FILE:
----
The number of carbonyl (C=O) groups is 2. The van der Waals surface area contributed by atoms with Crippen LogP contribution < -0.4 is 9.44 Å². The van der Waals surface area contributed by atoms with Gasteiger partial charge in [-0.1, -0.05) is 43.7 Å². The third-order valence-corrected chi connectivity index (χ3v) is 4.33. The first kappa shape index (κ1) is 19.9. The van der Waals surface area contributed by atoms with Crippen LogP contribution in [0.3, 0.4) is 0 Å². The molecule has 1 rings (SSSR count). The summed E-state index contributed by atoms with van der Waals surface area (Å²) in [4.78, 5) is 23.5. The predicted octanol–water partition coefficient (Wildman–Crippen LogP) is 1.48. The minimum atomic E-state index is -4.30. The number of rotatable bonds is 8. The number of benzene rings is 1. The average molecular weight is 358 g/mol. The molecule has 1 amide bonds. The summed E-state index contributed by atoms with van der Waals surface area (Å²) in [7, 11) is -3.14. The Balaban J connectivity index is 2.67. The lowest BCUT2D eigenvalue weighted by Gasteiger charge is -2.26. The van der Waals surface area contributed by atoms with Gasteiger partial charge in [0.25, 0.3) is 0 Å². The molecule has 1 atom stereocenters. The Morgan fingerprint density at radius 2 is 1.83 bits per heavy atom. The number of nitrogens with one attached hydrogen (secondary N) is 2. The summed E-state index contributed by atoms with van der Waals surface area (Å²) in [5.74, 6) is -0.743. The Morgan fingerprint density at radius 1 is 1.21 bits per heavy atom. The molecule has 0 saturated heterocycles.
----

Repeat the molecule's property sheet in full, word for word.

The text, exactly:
The number of carbonyl (C=O) groups is 2. The van der Waals surface area contributed by atoms with Crippen LogP contribution < -0.4 is 9.44 Å². The van der Waals surface area contributed by atoms with Gasteiger partial charge in [-0.1, -0.05) is 43.7 Å². The third-order valence-corrected chi connectivity index (χ3v) is 4.33. The first kappa shape index (κ1) is 19.9. The van der Waals surface area contributed by atoms with Crippen LogP contribution in [0.3, 0.4) is 0 Å². The molecule has 1 rings (SSSR count). The summed E-state index contributed by atoms with van der Waals surface area (Å²) in [4.78, 5) is 23.5. The predicted octanol–water partition coefficient (Wildman–Crippen LogP) is 1.48. The minimum atomic E-state index is -4.30. The number of rotatable bonds is 8. The number of benzene rings is 1. The average molecular weight is 358 g/mol. The molecule has 1 amide bonds. The summed E-state index contributed by atoms with van der Waals surface area (Å²) in [7, 11) is -3.14. The Balaban J connectivity index is 2.67. The lowest BCUT2D eigenvalue weighted by Gasteiger charge is -2.26. The van der Waals surface area contributed by atoms with Gasteiger partial charge in [0.25, 0.3) is 0 Å². The molecule has 1 atom stereocenters. The Morgan fingerprint density at radius 2 is 1.83 bits per heavy atom. The number of nitrogens with one attached hydrogen (secondary N) is 2. The summed E-state index contributed by atoms with van der Waals surface area (Å²) in [5.74, 6) is -0.743. The Morgan fingerprint density at radius 1 is 1.21 bits per heavy atom. The molecule has 0 saturated heterocycles.